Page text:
Karan and Shruti are a happily married couple. Until Karan’s ex resurfaces into his life one day. Soon Karan finds himself getting nostalgic over matters of the heart and thinking fondly of his first romance. Will he put his steady and seemingly perfect marriage at stake for his ex-girlfriend?
Meanwhile his best friend Aditya finds his own relationship with his wife Jasmine going through an emotional turmoil. Will both friends work towards keeping their marriage afloat, or make a decision they would later regret?

You only live once
You only live once || Stuti Changle

What if you ran away from your life today?

Twenty years later, three people are looking for you.

One is dying to meet you again.

The other wishes you had never met them.

The third wishes they could have met you at least once.

You are one person. Aren’t you? But you are not the same person to each of them.

Find the answers about your own life in this story about searching for love and discovering yourself. Join a broken but rising YouTube star Alara, a struggling but hopeful stand-up comedian Aarav, and a zany but zen beach shack owner Ricky. Together, take the journey to seek the truth behind the famous singer Elisha’s disappearance somewhere by the deep sea in Goa.

Will you be able to find Elisha? Or will you end up finding yourself?

 

Soft Animal
Soft Animal || Meenakshi Reddy Madhavan

March 2020: Thirty-six-year-old Mallika Rao is largely insulated from the struggles of the millions fighting for their existence all over India. Instead, her Delhi flat and her husband threaten to imprison her as she searches for the confidence that has always eluded her. A rescue dog in her care provides more fulfilment than her husband, who is consumed by work and self-obsession, and she must also confront the universal challenges of having a woman’s body.

Soft Animal unfolds in urgent present tense with illuminating flashbacks, whip-smart dialogue and conspiratorial footnotes. Bringing the deftness of deadpan humour and the precision of meticulous social observation to the self-delusions of India’s privileged urban middle class, Meenakshi Reddy Madhavan’s latest channels an uncomfortably-and sometimes heartbreakingly-intimate experience of millennial marriage that is seldom portrayed but all too real.

 

Tiger Season
Tiger Season || Gargi Rawat

Sunaina Joshi is a reporter with a leading news channel.
Her day-to-day work involves reporting on urban-centric, health-related issues; myriad subjects that bore her, leaving her jaded. Her real passion is a life in the great outdoors, and reporting on wildlife and the environment, something she is unable to do as often as she would like. Unexpectedly, a fabulous opportunity falls into her lap when her channel is commissioned to run a campaign on tiger conservation, featuring a Bollywood star who is trying to resurrect his image and career following a drug scandal.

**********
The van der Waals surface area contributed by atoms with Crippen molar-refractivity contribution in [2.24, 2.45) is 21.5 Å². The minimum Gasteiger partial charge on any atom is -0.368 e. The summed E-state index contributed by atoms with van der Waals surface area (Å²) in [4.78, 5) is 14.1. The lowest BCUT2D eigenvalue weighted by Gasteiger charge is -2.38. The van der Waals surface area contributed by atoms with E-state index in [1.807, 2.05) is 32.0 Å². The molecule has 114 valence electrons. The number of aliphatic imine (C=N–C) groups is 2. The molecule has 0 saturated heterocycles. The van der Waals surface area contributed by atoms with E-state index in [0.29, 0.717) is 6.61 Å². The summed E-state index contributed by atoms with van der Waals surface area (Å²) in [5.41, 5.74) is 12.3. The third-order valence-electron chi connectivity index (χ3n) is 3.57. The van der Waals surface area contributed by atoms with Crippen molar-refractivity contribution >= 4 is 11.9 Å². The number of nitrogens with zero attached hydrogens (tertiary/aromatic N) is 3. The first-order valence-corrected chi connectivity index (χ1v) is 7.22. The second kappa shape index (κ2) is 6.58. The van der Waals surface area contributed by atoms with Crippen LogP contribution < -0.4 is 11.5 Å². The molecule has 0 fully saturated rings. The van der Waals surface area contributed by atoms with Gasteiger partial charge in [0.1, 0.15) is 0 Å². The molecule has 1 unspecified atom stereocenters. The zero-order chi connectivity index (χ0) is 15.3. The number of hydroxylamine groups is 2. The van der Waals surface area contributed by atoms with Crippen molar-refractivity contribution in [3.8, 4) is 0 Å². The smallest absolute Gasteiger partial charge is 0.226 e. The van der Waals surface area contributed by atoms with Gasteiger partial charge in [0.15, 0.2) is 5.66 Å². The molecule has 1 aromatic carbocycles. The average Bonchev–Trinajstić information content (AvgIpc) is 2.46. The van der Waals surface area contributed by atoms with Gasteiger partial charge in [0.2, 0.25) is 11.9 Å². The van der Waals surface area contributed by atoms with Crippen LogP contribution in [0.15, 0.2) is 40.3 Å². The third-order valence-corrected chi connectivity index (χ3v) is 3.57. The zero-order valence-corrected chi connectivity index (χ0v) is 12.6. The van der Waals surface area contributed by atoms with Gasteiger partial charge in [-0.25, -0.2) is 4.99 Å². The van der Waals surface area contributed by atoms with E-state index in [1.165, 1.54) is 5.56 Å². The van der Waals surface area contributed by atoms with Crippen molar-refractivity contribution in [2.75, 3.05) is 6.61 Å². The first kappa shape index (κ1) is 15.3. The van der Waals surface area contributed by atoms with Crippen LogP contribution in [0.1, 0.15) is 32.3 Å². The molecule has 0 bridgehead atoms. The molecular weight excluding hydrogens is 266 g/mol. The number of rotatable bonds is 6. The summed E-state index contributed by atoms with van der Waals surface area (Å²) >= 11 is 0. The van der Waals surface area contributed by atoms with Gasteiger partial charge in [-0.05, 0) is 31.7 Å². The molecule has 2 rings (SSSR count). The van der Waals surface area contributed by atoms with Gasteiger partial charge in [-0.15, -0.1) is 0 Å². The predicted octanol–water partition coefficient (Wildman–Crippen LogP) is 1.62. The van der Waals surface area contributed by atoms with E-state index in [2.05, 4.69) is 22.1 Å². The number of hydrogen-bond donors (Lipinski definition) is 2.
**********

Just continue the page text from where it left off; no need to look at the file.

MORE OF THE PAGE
Yusuf's Fragrance
Yusuf’s Fragrance || Mufti Mudasir, Mahmud Gami

It can be said of the 19th century Kashmiri poet, Mahmud Ga¯mi that he was a pioneer in introducing the Persian genres of the ghazalnazmmasnavi and na¯t into Kashmiri. Mahmud Gami’s contribution to Kashmiri poetry is unique in both scope and depth. Not only is he the first truly prolific poet who has written entirely in the Kashmiri language, but much of his poetry also stands out for its beauty of expression and depth of thought, such as in the lyrical romance of Shireen Khusrau, Yusuf Zulaikha, and Layla Majnun.
Yusuf’s Fragrance is both a celebration as well as an homage to Gami’s oeuvre. Through these beautiful verses, we explore themes of love, both physical and metaphysical, philosophy, folklore, and tradition through different narrative devices, such as nazms, masnavis, and vatsuns.

 

Kural
Kural || Tiruvalluvar

A celebrated work by the greatest poet of classical Tamil literature Tiruvalluvar probably lived and wrote between the second century BC and the eighth century AD though his dates have not been conclusively established. The work by which he is known, the Kural, comprises 1,330 couplets and is divided into three sections-Virtue, Wealth and Love-and is based on the first three of the four supreme aims prescribed by Hindu tradition: dharma (virtue), artha (wealth), kama (love) and moksha (salvation). Taken together, the three books of the Kural inform, criticize and teach the reader, in brilliantly styled and pithy verse, about life, love and the ways of the world. Translated and edited with an introduction by P.S. Sundaram

 

Appeasement of Radhika
Appeasement of Radhika || Muddupalani, Muddupalani (Tr Sandhya Mulchandani)